• Connections with a bunch of professionals in their industry (doctors, dentists, lawyers, accountants, plumbers, etc.)
      • These things have been really positive, having any of these folks directly available can save you a lot of time and money
        • This isn’t always about getting free services too, it’s about having access to ask a lawyer or doctor for their opinion on something – they may do it for free if it’s a quick chat but it’s not about the money
    • One of the Flask posts led to doing contract work with a company for 3 years and they invited me to work full time
      • It’s doing similar things that I was already doing with them but quite a lot more involvement with the company
      • I never worked a full time job prior to this, I learned and am still learning a ton around that
      • They invited me to India to meet some of their international remote teams, I’m still on the fence about taking that trip
  • Involvement with Docker
    • Invited to the Docker Captain’s program in 2016 after they read a number of my blog posts
    • A number of friendships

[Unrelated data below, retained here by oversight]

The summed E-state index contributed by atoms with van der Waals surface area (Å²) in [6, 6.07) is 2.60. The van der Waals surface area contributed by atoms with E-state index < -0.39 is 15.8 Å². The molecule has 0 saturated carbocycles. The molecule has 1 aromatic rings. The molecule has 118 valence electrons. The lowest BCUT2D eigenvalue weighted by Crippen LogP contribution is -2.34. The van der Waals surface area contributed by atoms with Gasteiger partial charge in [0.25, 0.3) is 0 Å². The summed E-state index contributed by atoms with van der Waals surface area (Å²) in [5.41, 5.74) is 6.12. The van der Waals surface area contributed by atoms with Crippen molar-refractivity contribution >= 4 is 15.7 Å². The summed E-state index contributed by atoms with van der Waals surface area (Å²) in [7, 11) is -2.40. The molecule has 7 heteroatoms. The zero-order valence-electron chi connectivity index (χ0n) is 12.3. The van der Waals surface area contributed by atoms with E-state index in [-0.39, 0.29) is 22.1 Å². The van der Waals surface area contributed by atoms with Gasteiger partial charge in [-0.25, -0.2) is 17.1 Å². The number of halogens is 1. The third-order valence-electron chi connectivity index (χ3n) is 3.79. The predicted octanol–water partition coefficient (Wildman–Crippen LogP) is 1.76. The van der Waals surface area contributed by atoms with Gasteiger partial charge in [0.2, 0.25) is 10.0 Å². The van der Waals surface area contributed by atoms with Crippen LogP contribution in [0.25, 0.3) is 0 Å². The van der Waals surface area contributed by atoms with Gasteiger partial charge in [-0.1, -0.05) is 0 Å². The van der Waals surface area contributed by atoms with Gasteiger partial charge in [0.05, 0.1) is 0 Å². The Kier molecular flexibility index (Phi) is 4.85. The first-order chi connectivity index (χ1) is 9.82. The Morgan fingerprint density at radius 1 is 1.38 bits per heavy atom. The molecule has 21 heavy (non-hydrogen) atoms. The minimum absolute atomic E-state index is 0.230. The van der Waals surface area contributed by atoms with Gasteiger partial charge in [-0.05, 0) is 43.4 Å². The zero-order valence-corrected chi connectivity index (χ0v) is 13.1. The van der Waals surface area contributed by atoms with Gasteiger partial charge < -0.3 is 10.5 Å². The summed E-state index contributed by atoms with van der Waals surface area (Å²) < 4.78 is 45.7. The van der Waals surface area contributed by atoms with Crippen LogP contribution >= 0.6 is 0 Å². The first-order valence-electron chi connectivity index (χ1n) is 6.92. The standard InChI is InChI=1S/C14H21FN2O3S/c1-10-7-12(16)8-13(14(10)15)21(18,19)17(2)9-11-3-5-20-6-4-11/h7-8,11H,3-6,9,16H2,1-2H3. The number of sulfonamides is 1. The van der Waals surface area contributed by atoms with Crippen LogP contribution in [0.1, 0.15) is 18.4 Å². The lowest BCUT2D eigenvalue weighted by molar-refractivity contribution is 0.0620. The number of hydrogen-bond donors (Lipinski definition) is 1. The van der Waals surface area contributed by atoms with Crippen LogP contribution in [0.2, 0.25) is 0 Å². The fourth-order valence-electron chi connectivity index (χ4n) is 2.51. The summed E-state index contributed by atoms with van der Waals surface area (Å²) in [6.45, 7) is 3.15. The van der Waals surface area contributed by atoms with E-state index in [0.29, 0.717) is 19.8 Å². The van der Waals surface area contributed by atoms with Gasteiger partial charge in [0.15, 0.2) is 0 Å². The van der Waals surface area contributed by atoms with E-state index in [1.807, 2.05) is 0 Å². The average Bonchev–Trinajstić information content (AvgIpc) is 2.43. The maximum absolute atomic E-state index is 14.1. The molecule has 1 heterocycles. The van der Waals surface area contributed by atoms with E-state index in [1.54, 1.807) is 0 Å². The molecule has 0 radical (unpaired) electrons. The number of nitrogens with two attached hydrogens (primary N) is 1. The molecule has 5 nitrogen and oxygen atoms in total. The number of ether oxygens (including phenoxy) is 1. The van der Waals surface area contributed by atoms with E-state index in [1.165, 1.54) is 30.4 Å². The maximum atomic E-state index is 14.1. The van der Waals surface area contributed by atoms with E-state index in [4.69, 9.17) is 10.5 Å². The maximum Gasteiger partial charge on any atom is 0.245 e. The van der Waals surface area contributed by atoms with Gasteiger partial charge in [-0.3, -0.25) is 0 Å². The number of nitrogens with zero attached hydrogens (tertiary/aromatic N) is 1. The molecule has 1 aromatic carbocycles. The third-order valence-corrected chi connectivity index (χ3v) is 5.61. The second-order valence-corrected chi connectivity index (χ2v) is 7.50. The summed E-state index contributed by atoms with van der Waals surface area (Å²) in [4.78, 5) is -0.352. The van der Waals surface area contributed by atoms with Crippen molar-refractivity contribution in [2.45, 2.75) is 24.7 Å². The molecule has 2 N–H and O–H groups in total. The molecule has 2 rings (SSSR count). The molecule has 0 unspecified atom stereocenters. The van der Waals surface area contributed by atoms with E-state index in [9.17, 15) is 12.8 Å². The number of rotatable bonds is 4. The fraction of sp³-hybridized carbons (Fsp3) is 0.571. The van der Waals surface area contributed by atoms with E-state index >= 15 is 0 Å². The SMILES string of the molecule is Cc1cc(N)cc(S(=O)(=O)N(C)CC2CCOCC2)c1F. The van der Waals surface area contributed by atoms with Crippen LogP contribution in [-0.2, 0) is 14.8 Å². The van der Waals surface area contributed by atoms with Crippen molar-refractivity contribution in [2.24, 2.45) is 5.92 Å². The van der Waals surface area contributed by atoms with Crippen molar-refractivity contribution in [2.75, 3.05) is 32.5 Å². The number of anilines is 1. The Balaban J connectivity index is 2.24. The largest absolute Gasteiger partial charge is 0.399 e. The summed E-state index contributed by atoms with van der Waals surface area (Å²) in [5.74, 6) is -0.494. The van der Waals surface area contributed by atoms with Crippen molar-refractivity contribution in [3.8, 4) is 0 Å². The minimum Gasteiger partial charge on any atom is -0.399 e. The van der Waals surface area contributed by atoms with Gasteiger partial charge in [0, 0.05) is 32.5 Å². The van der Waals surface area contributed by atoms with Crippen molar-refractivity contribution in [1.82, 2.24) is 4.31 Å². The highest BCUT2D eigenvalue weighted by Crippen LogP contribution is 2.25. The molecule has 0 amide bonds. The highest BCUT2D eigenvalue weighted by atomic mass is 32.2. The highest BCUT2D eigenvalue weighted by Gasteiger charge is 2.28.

• Going to a bunch of local meetups in NYC
    • Invited to a Docker Captain’s summit in Lisbon, Portugal
      • This turned into planning a 2 week solo Portugal and south western Spain trip with ~5 weeks notice and I never left the US before
        • Technically this trip is a few weeks away from the time I’m writing this but I’m pre-writing it now because I don’t want to break my weekly streak so I’ll publish this while I’m traveling
          • If you’re reading this, I was at least alive on the day of this post at some point during the trip!

There’s a whole bunch of other things I didn’t list here like starting and stopping a podcast.

I’m also skipping hundreds of small but interesting interactions like:

  • Taking the train to NYC to visit a co-worker when they were in town and while boarding the train someone from Lebanon doing their PhD in theoretical physics mixed with quantum computing asked me if this is the correct train. Out of no where a 90 minute conversation ensued around programming, life in different countries and a bunch of other assorted topics

These are all fun life experiences that started with a blog post.